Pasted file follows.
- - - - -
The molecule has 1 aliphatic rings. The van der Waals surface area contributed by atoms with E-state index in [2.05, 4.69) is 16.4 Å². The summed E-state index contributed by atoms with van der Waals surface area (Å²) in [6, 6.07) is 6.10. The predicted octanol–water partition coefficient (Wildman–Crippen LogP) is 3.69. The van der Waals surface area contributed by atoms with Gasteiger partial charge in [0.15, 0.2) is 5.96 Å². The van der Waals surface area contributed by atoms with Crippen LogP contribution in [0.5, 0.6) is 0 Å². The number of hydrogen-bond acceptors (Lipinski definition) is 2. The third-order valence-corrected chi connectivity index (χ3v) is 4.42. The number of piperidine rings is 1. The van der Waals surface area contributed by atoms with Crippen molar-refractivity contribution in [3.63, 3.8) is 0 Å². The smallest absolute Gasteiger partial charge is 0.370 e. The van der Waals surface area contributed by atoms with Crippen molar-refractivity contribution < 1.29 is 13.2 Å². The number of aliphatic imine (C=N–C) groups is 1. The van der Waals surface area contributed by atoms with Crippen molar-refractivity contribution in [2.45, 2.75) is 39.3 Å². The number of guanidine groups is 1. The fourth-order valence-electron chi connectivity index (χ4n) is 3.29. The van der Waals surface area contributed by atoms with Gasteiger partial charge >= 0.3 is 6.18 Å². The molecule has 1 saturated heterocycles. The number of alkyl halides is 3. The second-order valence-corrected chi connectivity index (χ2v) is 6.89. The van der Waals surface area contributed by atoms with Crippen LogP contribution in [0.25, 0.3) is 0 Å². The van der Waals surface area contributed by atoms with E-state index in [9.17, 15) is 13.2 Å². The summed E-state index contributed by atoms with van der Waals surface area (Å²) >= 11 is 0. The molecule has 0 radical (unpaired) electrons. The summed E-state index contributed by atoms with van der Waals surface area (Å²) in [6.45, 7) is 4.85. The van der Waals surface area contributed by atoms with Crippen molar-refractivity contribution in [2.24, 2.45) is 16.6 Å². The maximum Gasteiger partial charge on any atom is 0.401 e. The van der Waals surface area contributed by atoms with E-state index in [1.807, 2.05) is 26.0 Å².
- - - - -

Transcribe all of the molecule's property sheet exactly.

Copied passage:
The molecule has 1 aliphatic rings. The van der Waals surface area contributed by atoms with E-state index in [2.05, 4.69) is 16.4 Å². The summed E-state index contributed by atoms with van der Waals surface area (Å²) in [6, 6.07) is 6.10. The predicted octanol–water partition coefficient (Wildman–Crippen LogP) is 3.69. The van der Waals surface area contributed by atoms with Gasteiger partial charge in [0.15, 0.2) is 5.96 Å². The van der Waals surface area contributed by atoms with Crippen LogP contribution in [0.5, 0.6) is 0 Å². The number of hydrogen-bond acceptors (Lipinski definition) is 2. The third-order valence-corrected chi connectivity index (χ3v) is 4.42. The number of piperidine rings is 1. The van der Waals surface area contributed by atoms with Crippen molar-refractivity contribution in [3.63, 3.8) is 0 Å². The smallest absolute Gasteiger partial charge is 0.370 e. The van der Waals surface area contributed by atoms with Crippen molar-refractivity contribution < 1.29 is 13.2 Å². The number of aliphatic imine (C=N–C) groups is 1. The van der Waals surface area contributed by atoms with Crippen molar-refractivity contribution in [2.45, 2.75) is 39.3 Å². The number of guanidine groups is 1. The fourth-order valence-electron chi connectivity index (χ4n) is 3.29. The van der Waals surface area contributed by atoms with Gasteiger partial charge >= 0.3 is 6.18 Å². The molecule has 1 saturated heterocycles. The number of alkyl halides is 3. The second-order valence-corrected chi connectivity index (χ2v) is 6.89. The van der Waals surface area contributed by atoms with Crippen LogP contribution in [0.25, 0.3) is 0 Å². The van der Waals surface area contributed by atoms with E-state index in [9.17, 15) is 13.2 Å². The summed E-state index contributed by atoms with van der Waals surface area (Å²) >= 11 is 0. The molecule has 0 radical (unpaired) electrons. The summed E-state index contributed by atoms with van der Waals surface area (Å²) in [6.45, 7) is 4.85. The van der Waals surface area contributed by atoms with Crippen molar-refractivity contribution in [2.24, 2.45) is 16.6 Å². The maximum Gasteiger partial charge on any atom is 0.401 e. The van der Waals surface area contributed by atoms with E-state index in [1.807, 2.05) is 26.0 Å².